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cakewalk

20180807_122655*Not really—the below all took some doing—but that title’s the name of the bakery I would have if I were inclined to open a bakery.

I had three cake orders last month in quick succession. Show-and-tell time!

The first, up top, was an order placed by power-couple actors Jill Eikenberry and Michael Tucker, from the TV show back in the late eighties, L.A. Law. My friend Adam is company manager at a theatre where I work and where they’re performing, and asked where he could get a good devil’s food cake. I said, ‘From me.’ 🙂 It was to be a birthday cake for two actors—men—so I steered away from the frilly stuff. Two layers of devil’s food with fluffy chocolate buttercream between them and around the perimeter, and Sacher torte ganache on top. All homemade.

IMG_0443The next was placed by my friend Dee as a birthday cake for her niece, who was turning 40 and loves chocolate and flowers. I have always wanted to do a seasonally decorated cake, so I had some serious fun here. Not going to lie; it took a week, all told. But it was fun, and I learned a lot. Lessonus maximus: Don’t think you can transport a three-layer cake without cracking the top, because you can’t. Once the smelling salts took effect I told Dee to grab a knife at the party and smooth out the top. It was fine, thank God. The above was shot pre-crack. Three layers of chocolate-buttermilk cake, with the first layer filled with vanilla bean pudding, the second with raspberry jam, and covered with more of that Sacher torte ganache. Decorations are marzipan late-summer flowers and fruits. From top: raspberry flowers and raspberries, dahlia, hygrangea blossoms, and black-eyed Susans. And dig the figs. 🙂 We’ll call this virtually homemade: the jam I bought, and everything else I made.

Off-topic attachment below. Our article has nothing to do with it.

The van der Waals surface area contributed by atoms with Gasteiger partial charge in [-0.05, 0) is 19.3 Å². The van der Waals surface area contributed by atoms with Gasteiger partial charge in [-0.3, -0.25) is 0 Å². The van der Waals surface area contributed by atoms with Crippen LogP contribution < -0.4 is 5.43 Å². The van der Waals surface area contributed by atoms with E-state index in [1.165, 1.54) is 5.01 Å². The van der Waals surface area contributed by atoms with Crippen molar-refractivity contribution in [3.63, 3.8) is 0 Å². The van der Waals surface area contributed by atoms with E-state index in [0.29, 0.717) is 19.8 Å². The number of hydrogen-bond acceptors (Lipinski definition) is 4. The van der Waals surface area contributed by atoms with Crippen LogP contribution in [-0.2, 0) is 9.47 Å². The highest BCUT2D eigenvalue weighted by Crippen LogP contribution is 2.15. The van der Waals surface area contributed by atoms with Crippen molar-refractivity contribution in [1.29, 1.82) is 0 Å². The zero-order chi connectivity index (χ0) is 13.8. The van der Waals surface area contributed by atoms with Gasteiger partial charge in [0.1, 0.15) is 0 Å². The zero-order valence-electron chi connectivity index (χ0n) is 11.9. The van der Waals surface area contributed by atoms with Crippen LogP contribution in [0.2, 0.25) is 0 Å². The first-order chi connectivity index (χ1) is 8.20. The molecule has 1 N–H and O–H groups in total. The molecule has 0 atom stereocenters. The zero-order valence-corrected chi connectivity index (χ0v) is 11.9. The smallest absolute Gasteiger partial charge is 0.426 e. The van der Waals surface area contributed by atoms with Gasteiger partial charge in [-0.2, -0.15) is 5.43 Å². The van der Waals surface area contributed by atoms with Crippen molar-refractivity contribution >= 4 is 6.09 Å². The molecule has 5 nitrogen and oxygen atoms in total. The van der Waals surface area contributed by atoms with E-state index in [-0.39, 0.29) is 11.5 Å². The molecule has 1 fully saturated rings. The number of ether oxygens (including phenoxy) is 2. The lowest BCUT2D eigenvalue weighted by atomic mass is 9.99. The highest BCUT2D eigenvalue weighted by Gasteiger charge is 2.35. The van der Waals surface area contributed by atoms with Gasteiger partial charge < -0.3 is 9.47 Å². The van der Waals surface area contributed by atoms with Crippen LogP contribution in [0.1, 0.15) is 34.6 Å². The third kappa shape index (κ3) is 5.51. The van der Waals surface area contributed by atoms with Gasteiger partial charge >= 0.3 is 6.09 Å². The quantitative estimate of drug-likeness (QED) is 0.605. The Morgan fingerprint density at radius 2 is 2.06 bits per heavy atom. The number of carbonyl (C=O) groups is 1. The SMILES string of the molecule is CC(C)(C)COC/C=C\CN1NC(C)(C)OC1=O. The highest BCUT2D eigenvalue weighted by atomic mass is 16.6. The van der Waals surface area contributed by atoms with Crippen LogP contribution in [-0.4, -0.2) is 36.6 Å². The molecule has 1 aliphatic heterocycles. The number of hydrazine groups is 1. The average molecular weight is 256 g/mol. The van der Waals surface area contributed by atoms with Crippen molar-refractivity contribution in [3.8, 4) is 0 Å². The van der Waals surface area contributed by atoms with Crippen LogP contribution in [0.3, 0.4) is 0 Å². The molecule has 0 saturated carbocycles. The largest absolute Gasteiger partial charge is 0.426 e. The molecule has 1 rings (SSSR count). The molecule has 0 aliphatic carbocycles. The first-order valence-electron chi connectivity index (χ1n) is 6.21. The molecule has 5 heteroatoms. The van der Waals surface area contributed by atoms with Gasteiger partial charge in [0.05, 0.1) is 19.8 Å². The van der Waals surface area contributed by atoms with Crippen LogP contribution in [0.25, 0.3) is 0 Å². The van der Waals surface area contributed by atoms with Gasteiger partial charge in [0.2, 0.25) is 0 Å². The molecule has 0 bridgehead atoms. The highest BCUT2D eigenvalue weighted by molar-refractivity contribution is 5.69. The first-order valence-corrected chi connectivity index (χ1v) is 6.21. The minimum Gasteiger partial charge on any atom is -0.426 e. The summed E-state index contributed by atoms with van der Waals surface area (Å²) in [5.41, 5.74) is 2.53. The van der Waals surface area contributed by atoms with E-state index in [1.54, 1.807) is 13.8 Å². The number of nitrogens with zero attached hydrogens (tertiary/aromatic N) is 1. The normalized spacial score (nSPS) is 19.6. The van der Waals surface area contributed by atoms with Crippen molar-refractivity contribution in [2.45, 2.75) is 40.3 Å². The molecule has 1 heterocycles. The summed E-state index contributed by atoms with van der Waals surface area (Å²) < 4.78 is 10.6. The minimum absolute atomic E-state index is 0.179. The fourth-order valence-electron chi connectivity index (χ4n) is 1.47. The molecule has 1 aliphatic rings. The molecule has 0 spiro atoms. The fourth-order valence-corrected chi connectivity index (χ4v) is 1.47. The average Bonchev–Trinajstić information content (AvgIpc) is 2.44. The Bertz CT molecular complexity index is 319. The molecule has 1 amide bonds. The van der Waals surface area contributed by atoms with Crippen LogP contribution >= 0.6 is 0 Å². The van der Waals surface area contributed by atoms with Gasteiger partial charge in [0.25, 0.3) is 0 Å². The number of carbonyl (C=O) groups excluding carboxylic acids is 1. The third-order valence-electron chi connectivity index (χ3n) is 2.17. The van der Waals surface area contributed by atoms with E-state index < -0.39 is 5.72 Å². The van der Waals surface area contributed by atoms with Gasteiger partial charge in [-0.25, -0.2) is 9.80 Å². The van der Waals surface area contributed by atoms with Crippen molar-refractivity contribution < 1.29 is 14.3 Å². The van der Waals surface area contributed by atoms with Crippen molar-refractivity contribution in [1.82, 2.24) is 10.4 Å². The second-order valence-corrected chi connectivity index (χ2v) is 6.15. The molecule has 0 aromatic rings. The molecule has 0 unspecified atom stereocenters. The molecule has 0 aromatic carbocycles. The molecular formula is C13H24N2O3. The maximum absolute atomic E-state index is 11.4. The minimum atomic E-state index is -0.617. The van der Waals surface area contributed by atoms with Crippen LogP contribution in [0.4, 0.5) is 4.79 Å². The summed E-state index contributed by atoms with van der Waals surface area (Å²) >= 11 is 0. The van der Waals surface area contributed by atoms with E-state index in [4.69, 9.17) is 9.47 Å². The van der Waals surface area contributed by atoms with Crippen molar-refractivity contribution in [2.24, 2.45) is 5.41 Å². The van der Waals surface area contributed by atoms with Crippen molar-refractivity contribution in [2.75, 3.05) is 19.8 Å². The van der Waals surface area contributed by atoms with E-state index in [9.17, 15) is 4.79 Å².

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This last is another Dee order. Birthday cake #3, for a girls’ beach weekend. Another devil’s food, but this is brushed with coffee liqueur, filled with chocolate buttercream, topped with a creamy chocolate ganache, and decorated with Graham cracker ‘sand’ and marzipan flip flops.

I came home after deliveries to find every surface of my kitchen edged in butter, chocolate, or both. Which is a happy problem to have.

 

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down the rabbit hole

My sister recently took the family china home with her. My great-grandmother had brought it with her on the ship from Germany, in a barrel, in the late 19th century.

The pieces below are our baby dishware. I think I feel the way my sister did when she put the new-old china in her own cabinets. You say to yourself, what are these doing here? They don’t belong here. They belong at Mom and Dad’s. And the realization of why you own them now sweeps over you. And it hurts.

Last Thursday I spent the day at my dad’s house with my sister, trying to get it in some semblance of order for a move, which was kind of a fool’s errand; it’s 6000 square feet and every drawer, closet, shelf, and cabinet is filled to capacity—the treasures and detritus of 50 years. A woman I grew up with put it succinctly: ‘Our parents’ generation were great accumulators.’

But it was more than that. Going through a parent’s house is a Category 4 of memories—from both ends of the spectrum. Truthfully? I was there not just to make the move easier. My childhood…let’s just say it was not all ice cream. I wanted to salvage some good, some tangible evidence of purer times. To extract the diamond chips from quite a bit of sallow earth. I found some.